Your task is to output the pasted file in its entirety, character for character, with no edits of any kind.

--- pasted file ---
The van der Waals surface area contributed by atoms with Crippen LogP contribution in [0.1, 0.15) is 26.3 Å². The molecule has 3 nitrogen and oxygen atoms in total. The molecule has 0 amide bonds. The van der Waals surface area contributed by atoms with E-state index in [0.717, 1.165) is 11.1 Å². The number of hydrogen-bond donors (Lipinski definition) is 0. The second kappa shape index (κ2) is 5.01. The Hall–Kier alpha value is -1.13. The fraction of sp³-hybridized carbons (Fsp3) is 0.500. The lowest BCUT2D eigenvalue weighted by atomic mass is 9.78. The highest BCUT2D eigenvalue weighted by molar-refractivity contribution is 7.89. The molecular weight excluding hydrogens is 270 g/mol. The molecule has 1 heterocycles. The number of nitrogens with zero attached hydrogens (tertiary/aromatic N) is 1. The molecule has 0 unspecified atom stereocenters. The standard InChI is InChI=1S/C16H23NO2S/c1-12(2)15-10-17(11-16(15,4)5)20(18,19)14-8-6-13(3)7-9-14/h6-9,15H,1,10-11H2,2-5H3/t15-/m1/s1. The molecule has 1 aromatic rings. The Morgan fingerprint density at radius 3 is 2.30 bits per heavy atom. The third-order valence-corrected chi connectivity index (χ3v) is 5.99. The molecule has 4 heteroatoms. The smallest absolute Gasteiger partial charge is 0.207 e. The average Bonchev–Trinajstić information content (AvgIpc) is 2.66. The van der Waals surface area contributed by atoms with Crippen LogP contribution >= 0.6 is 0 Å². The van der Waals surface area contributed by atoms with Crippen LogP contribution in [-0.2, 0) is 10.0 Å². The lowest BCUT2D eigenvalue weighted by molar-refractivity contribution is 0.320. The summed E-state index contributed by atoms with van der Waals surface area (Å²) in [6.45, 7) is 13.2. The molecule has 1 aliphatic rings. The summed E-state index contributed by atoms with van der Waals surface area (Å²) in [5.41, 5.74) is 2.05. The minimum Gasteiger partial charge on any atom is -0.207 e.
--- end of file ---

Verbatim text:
The van der Waals surface area contributed by atoms with Crippen LogP contribution in [0.1, 0.15) is 26.3 Å². The molecule has 3 nitrogen and oxygen atoms in total. The molecule has 0 amide bonds. The van der Waals surface area contributed by atoms with E-state index in [0.717, 1.165) is 11.1 Å². The number of hydrogen-bond donors (Lipinski definition) is 0. The second kappa shape index (κ2) is 5.01. The Hall–Kier alpha value is -1.13. The fraction of sp³-hybridized carbons (Fsp3) is 0.500. The lowest BCUT2D eigenvalue weighted by atomic mass is 9.78. The highest BCUT2D eigenvalue weighted by molar-refractivity contribution is 7.89. The molecular weight excluding hydrogens is 270 g/mol. The molecule has 1 heterocycles. The number of nitrogens with zero attached hydrogens (tertiary/aromatic N) is 1. The molecule has 0 unspecified atom stereocenters. The standard InChI is InChI=1S/C16H23NO2S/c1-12(2)15-10-17(11-16(15,4)5)20(18,19)14-8-6-13(3)7-9-14/h6-9,15H,1,10-11H2,2-5H3/t15-/m1/s1. The molecule has 1 aromatic rings. The Morgan fingerprint density at radius 3 is 2.30 bits per heavy atom. The third-order valence-corrected chi connectivity index (χ3v) is 5.99. The molecule has 4 heteroatoms. The smallest absolute Gasteiger partial charge is 0.207 e. The average Bonchev–Trinajstić information content (AvgIpc) is 2.66. The van der Waals surface area contributed by atoms with Crippen LogP contribution >= 0.6 is 0 Å². The van der Waals surface area contributed by atoms with Crippen LogP contribution in [-0.2, 0) is 10.0 Å². The lowest BCUT2D eigenvalue weighted by molar-refractivity contribution is 0.320. The summed E-state index contributed by atoms with van der Waals surface area (Å²) in [6.45, 7) is 13.2. The molecule has 1 aliphatic rings. The summed E-state index contributed by atoms with van der Waals surface area (Å²) in [5.41, 5.74) is 2.05. The minimum Gasteiger partial charge on any atom is -0.207 e.